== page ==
In responding to a question by committee Chairman Joseph R. Biden Jr. (D-Del.) about his criticism of the high court's 1948 ruling on such covenants in housing, he said that he was only following the Constitution. The Constitution forbids only discrimination by government, not by private individuals, but the court in that case said that the constitutional protections applied because state officials would have had to enforce the covenants. That interpretation, although it might have beneficial social effects, extended constitutional protections too far, Bork said.
"In that way, any contract action, any tort action can be turned into a constitutional case," he said.
He added: "Some have suggested my reasoning about these cases is eccentric. It is not." Many noted commentators on the Constitution, like Herbert Weschler of Columbia Law School, have disagreed with the court's reasoning in the restrictive covenant case, he said.
Similarly, he said, he does not believe government should restrict an individual's use of birth control devices, as some states did until the Supreme Court struck down such laws in the early 1960s.
But, he said, in striking down those laws, the high court justices did not explain where in the Constitution they found the "right to privacy" that they cited. Unless the Constitution does specifically protect a right, "the judge may not chose" which social values to protect, he said. Nevertheless, Bork said, "It is one thing as a legal theorist to criticize the reasoning of a prior decision, even to criticize it severely, as I have done. It is another and more serious thing altogether for a judge to ignore or overturn a prior decision. That requires much careful thought."
The intensity of the confirmation proceedings was illustrated by the unusually sharp and personal comments that some of Bork's Senate supporters directed at their opponents on the committee.
Sen. Gordon J. Humphrey (R-N. H.), a staunch Bork backer, for example, said that the dispute has involved "the worst infestation of politics this senator has ever seen" and questioned whether Bork's opponents are "just a bunch of racists or extremists themselves."
And Sen. Charles E. Grassley (R-Iowa) told the hearing: "Some members of the Senate have outflanked each other for the 'honor' of taking the most extreme position--before the first day of hearings."
Bork broke with the precedent of Supreme Court confirmation hearings in which nominees generally are reluctant to discuss their judicial philosophy or to explain how they came to a legal conclusion, contending that it might prejudice their participation in similar cases in the future.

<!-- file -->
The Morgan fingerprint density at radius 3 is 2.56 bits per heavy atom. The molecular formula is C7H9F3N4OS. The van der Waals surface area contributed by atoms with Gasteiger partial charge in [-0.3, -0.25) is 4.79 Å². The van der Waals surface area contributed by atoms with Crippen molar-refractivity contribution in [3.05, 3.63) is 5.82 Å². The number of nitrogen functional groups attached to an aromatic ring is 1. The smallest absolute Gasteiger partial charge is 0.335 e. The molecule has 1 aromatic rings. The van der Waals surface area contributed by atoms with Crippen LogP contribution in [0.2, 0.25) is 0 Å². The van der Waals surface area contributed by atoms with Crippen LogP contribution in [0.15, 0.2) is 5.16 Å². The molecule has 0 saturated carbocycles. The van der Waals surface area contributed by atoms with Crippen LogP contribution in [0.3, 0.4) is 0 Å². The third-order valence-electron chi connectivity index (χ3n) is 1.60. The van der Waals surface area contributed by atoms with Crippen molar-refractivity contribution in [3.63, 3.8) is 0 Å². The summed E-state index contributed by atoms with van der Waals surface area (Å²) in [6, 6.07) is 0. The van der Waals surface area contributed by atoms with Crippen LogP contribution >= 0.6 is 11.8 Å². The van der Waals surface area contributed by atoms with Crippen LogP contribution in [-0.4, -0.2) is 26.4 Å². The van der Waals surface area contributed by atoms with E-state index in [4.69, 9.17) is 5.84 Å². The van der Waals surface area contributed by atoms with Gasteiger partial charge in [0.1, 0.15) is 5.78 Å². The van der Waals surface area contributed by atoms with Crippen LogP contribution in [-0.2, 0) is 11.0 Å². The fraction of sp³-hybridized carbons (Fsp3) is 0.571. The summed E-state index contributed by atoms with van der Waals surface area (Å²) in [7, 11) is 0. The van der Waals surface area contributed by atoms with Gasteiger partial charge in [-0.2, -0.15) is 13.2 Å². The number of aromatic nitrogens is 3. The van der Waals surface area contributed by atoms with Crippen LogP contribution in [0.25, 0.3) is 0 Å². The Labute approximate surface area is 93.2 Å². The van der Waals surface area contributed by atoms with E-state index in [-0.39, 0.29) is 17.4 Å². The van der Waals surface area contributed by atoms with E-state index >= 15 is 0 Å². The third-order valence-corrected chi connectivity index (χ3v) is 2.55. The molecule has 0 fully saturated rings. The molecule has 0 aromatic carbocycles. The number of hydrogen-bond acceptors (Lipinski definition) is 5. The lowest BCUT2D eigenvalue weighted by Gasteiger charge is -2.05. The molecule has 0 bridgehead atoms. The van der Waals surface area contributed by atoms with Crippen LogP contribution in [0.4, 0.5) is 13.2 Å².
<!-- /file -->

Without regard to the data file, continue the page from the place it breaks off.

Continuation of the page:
He and his advisers, led by veteran Republican lobbyist Tom Korologos, have indicated that they believe exceptional openness is needed to deal with the unprecedented opposition campaign mounted by civil liberties, women's rights and civil rights organizations.
Bork, in his opening statement, sought to explain how he reasons as a judge.
"The judge's authority derives entirely from the fact that he is applying the law and not his personal values," Bork said. "That is why the American public accepts the decisions of its courts, accepts even decisions that nullify the laws a majority of the electorate or of their representatives voted for . . . . No one, including the judge, can be above the law."
"The only legitimate way" to find the law, Bork said, "is by attempting to discern what those who made the law intended. . . . Where the words are precise and the facts simple, that is a relatively easy task. Where the words are general, as is the case with some of the most profound protections of our liberties in the Bill of Rights and in the Civil War amendments, the task is far more complex."
Bork said that, "if a judge abandons intention as his guide, there is no law available to him and he begins to legislate a social agenda for the American people. That goes well beyond his legitimate authority. He or she diminishes liberty instead of enhancing it."
Although Bork stuck to many of the past statements that have made his nomination controversial, he reiterated to the senators that he long ago abandoned his 1963 opposition to a landmark civil rights law that forbade discrimination in hotels, restaurants and other public accommodations.
His opposition at the time was based "on a not uncommon intellectual mistake" of carrying free market ideas into social policy, he told Kennedy.
Bork noted also that he no longer believes, as he wrote in 1971, that the First Amendment's protections of free speech and the press should be limited only to explicitly "political" speech. Science, literature and other forms of "moral discourse" are equally deserving of constitutional protection, he testified.
Although saying that he believes previous court rulings should be respected highly, Bork cited the Supreme Court's 1954 ruling in Brown vs. Board of Education--which overturned an 1896 ruling and banned racial segregation in public schools--as an example of when "a venerable precedent can and should be overruled."
The 1896 ruling allowed "separate but equal" schools. Reversing it, he said, "was clearly correct and represents perhaps the greatest moral achievement of our constitutional law."
Constitutional law "will evolve as judges modify doctrine to meet new circumstances and new technologies," Bork said. As a result, the First Amendment's guarantee of freedom of the press is today applied to radio and television and the Fourth Amendment's protection against unreasonable searches is applied to electronic surveillance, he said.